SI: Your program details a great bit of research done by students on conflict minerals as part of the University’s “Living Lab,” program. What are some of the focus areas of the conflict minerals research performed by students, and how are you applying that research to your own efforts?

 

LC: While we have developed and collaborated on Living Lab projects on a range of social responsibility and sustainability projects in the last few years, we have only just started with regards to conflict minerals. We ran a project on the topic during our University-wide Innovative Learning Week last year, where students learnt about conflict minerals, and then developed an online campaign to raise awareness. We also have student dissertations in progress on aspects of conflict minerals and hope to integrate a project into coursework for the coming academic year, which would directly inform our approach to engaging with suppliers.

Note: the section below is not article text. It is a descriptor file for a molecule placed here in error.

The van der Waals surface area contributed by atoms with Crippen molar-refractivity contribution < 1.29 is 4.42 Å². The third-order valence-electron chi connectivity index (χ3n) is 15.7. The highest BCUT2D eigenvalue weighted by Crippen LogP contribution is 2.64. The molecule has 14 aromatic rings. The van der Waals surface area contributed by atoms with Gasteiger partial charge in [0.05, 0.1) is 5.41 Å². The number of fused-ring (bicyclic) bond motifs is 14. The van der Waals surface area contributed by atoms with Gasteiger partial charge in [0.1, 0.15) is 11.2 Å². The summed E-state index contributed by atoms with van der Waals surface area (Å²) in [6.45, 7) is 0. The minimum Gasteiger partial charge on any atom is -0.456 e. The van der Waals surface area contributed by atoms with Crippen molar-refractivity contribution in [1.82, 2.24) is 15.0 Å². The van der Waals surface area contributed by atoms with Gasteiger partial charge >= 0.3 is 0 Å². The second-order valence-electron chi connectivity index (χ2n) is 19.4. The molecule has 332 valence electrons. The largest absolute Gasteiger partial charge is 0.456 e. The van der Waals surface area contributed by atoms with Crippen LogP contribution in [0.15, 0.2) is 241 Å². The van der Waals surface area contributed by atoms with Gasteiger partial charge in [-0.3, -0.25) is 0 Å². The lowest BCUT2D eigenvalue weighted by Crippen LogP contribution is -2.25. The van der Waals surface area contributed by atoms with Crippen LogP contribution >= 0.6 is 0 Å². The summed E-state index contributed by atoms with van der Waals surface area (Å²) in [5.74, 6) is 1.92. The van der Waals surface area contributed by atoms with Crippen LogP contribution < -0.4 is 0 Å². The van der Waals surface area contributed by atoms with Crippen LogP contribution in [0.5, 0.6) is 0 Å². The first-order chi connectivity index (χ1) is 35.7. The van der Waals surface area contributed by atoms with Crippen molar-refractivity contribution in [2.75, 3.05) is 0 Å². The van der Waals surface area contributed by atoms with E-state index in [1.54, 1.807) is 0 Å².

SI: As an industry practitioner, breaking the supply chain transparency trail for Universities all over the globe can be a challenging feat. Do you have any words of advice for Universities or academic bodies looking to follow in your footsteps?

 

LC: We are aware that several other universities are also looking at their approach to conflict minerals, so others may also be able to share their advice too. My main recommendation would be for us to work together to speak with the same voice, in order to call for as much action as possible to be taken to tackle conflict minerals in an appropriate way. It’s also really beneficial to communicate well about your activities – our announcement of our Conflict Minerals Policy gained a great detail of media coverage, which helps get the issue on the agenda, so we can continue to work on solutions collectively.